The advent of safety features as standard in new vehicles isn’t a new idea. In fact, we’ve come a long what since the first federal seat (safety) belt law went into effect in 1968; in 2015 safety belts saved an estimated 13,941 lives, and for drivers and front-seat passengers, using a lap and shoulder belt reduces the risk of fatal injury by 60 percent in an SUV, van or pickup and by 45 percent in a car, notes the Institute for Highway Safety and Highway Loss Data Institute.
Since 1998 when front airbags became standard, insurers watched claims severity drop as a result of frontal airbags, which reduce driver fatalities in frontal crashes by 29 percent and fatalities of front-seat passengers aged 13 and older by 32 percent. The Institute for Highway Safety and Highway Loss Data Institute further report that side airbags that protect the head reduce a car driver’s risk of death in driver-side crashes by 37 percent and an SUV driver’s risk by 52 percent.
Seatbelts and airbags are now joined by antilock brakes (ABS), traction control, electronic stability control, crash protection and avoidance systems, tire pressure monitors and of course, telematics. These advancements will merge into even more advancements as auto manufacturers scramble to bring autonomous vehicles to the road, which is expected to occur within the next five years.
All of these safety advancements, especially the most current ones, have the potential to impact driver behavior, or more precisely, driver expectations. We’ve all seen the commercials on TV–a young driver is distracted momentarily by looking down at a text message on his mobile phone, and doesn’t see the woman passing in front of him in the crosswalk. Yet his vehicle both recognizes and reacts, automatically applying the brakes to avoid what would otherwise be a catastrophic accident.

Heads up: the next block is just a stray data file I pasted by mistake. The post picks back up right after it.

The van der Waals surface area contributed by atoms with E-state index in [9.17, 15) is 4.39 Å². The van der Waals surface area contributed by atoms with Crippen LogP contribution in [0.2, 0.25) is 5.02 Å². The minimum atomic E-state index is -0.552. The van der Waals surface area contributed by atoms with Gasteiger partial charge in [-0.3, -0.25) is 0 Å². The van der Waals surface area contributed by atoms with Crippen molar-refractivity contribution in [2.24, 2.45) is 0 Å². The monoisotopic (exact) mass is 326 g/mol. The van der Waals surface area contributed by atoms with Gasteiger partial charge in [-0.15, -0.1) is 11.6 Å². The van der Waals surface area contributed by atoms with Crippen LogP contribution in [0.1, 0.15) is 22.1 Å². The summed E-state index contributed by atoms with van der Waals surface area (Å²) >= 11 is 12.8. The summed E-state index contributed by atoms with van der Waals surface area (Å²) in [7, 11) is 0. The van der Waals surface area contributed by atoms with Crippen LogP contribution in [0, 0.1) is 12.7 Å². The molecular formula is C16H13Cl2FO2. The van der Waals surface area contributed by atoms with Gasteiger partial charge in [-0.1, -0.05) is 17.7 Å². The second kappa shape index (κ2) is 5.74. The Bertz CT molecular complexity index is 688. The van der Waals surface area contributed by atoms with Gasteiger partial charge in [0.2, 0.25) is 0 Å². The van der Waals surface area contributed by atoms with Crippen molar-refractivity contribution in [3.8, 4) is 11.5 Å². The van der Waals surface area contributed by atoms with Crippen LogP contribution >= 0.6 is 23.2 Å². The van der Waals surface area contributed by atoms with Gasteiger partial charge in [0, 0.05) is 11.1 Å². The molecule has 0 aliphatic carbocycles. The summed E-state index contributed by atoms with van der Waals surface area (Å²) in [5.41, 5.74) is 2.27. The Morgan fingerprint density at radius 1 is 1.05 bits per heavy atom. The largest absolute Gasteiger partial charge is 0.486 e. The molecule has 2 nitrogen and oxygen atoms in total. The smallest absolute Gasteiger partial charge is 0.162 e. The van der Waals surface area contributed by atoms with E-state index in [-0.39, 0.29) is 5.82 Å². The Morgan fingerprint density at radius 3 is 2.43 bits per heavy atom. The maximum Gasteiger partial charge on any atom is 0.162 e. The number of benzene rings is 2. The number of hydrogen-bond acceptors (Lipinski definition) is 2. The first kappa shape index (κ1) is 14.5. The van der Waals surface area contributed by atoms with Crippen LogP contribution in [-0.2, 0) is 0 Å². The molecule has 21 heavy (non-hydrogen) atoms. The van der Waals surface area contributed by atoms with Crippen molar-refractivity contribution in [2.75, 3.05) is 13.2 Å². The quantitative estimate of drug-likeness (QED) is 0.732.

From the insurer’s perspective, this potential shift in driver expectations (relying more on vehicle safety technology and worrying less about accidents, therefore paying less attention while driving) can have deadly consequences. For example, distracted drivers killed 3,477 people in 2015,10 and injure more than 1,100 every day, reports the National Safety Council. “At any given moment, up to 7% of all drivers are using a cell phone while driving,” notes the report. “Teen drivers are even more at-risk, with distraction leading to 6 out of 10 crashes.”
The bottom line is that, regardless of the level of sophistication of the installed vehicle safety system, the driver must still be actively and fully engaged in the task of driving, continuously monitoring their driving environment, and paying close attention at all times to every aspect of the rules of the road.
So how can insurers help their customers understand the importance of giving the task of driving their full attention? While some traditional insurers offer a break in premiums related to advanced accident prevention technologies, those that offer usage-based insurance have a tremendous opportunity to address faulty driver expectations by using technology that enables them to distinguish between safe and risk drivers, and offer discounts and other benefits for more attentive behind-the-wheel behavior.
In fact, the biggest benefit to both the driver and to the insurer is when the driver’s behavior actually changes as a result of receiving valid, reliable and granular feedback, such as the exact time the driver spent texting, on Bluetooth, just talking on the phone or swiping, typing, etc. The insurer, meanwhile, benefits from incorporating that data into loss trends that provide insights into claims frequency and severity.
Meanwhile, the message needs to be that until the day comes that vehicles are fully autonomous–and standardized to include safety features from top to bottom–the driver needs to pay attention to the road and the task at hand.